He said those involved in the raid were regarded as "inspirational".

"It was a risky operation. And in terms of endurance, the water was freezing, it was winter, there was little room in the canoes, and every night they had to drag them half a mile through mud to catch the tide. These were hardy people," he said.

But he said the British memorial unveiled in the Pointe de Grave - on the headland at the mouth of the River Gironde close to where the marines were delivered by submarine - was as much for the people of Aquitaine, France, as a dedication to the Cockleshell Heroes.

Retired marine Maj Malcolm Cavan, who came up with the idea of the memorial, said he wanted to recognise the part played by French civilians, who had also risked their lives to help and shelter the marines during the raid.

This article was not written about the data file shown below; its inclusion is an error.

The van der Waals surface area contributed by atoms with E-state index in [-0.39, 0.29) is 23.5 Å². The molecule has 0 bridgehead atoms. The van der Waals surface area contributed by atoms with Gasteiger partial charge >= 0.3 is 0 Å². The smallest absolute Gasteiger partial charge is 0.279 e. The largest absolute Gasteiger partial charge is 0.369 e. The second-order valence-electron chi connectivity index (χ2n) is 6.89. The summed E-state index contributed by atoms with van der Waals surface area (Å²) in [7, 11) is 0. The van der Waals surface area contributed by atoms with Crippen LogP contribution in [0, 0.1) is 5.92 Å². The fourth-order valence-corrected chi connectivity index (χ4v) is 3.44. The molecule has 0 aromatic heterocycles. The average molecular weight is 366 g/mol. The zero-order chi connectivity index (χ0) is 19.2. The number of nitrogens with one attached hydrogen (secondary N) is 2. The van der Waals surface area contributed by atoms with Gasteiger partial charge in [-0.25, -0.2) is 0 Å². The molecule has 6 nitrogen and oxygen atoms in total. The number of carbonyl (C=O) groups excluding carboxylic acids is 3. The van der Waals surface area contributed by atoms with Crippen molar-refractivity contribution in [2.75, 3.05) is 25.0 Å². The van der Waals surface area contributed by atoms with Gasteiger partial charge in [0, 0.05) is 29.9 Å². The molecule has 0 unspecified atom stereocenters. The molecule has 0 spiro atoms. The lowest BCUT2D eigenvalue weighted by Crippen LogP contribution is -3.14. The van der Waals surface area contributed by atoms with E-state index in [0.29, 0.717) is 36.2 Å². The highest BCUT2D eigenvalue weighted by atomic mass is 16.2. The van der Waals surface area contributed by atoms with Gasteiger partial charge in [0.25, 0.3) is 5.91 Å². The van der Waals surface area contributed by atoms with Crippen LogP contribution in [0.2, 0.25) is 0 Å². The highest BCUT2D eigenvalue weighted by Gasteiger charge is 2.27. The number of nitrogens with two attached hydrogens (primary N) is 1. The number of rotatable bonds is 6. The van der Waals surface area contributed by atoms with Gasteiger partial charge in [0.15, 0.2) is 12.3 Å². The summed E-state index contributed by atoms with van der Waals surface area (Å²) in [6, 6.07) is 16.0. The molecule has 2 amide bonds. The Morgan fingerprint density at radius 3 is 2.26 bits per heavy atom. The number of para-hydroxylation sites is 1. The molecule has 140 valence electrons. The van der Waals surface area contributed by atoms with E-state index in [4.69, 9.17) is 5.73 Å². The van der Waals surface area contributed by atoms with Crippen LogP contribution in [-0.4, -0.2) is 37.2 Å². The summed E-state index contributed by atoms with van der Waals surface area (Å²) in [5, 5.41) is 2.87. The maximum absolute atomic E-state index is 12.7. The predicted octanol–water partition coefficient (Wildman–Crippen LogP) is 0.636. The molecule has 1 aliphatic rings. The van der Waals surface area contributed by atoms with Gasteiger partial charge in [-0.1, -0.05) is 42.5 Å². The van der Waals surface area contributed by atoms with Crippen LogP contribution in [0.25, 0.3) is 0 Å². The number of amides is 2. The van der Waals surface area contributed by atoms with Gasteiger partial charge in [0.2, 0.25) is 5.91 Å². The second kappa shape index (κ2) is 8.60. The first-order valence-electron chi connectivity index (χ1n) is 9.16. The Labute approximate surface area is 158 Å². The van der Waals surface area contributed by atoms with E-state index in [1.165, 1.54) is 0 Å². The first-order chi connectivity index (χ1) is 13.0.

"I became conscious of the huge amount the French had done to reawaken the French consciousness to Cockleshell. They had quietly erected plaques in relevant places - where marines were captured, compromised and executed. What stood out in my mind was the absence of any British memorial in France.

"I thought it was right to focus on the French courage and sacrifice - we wanted a memorial that recognised the French as well as the Royal Navy.

"These were ordinary young people caught up in World War II, who rose to the challenge. There was a huge amount of audacity and courage.

"They were prepared to take it on, and some of them paid for it with their lives," he said.